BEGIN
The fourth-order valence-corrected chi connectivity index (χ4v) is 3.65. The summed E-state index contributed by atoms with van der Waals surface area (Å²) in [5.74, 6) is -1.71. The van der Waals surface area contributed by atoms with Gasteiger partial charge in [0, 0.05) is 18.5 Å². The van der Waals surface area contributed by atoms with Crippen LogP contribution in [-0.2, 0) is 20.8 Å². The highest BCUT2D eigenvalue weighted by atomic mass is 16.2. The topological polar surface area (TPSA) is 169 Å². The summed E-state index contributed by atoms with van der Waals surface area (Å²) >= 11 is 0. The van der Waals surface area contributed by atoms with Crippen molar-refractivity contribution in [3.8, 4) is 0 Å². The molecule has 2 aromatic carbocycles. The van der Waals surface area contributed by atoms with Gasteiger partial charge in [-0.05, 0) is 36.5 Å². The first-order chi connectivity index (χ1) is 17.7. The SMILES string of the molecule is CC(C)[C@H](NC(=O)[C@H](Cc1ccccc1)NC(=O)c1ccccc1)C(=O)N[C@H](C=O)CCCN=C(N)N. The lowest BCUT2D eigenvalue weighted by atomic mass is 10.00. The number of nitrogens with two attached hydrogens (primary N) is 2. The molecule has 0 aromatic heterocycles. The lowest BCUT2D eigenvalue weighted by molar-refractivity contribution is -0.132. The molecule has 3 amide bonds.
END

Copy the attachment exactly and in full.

The fourth-order valence-corrected chi connectivity index (χ4v) is 3.65. The summed E-state index contributed by atoms with van der Waals surface area (Å²) in [5.74, 6) is -1.71. The van der Waals surface area contributed by atoms with Gasteiger partial charge in [0, 0.05) is 18.5 Å². The van der Waals surface area contributed by atoms with Crippen LogP contribution in [-0.2, 0) is 20.8 Å². The highest BCUT2D eigenvalue weighted by atomic mass is 16.2. The topological polar surface area (TPSA) is 169 Å². The summed E-state index contributed by atoms with van der Waals surface area (Å²) >= 11 is 0. The van der Waals surface area contributed by atoms with Crippen molar-refractivity contribution in [3.8, 4) is 0 Å². The molecule has 2 aromatic carbocycles. The van der Waals surface area contributed by atoms with Gasteiger partial charge in [-0.05, 0) is 36.5 Å². The first-order chi connectivity index (χ1) is 17.7. The SMILES string of the molecule is CC(C)[C@H](NC(=O)[C@H](Cc1ccccc1)NC(=O)c1ccccc1)C(=O)N[C@H](C=O)CCCN=C(N)N. The lowest BCUT2D eigenvalue weighted by atomic mass is 10.00. The number of nitrogens with two attached hydrogens (primary N) is 2. The molecule has 0 aromatic heterocycles. The lowest BCUT2D eigenvalue weighted by molar-refractivity contribution is -0.132. The molecule has 3 amide bonds.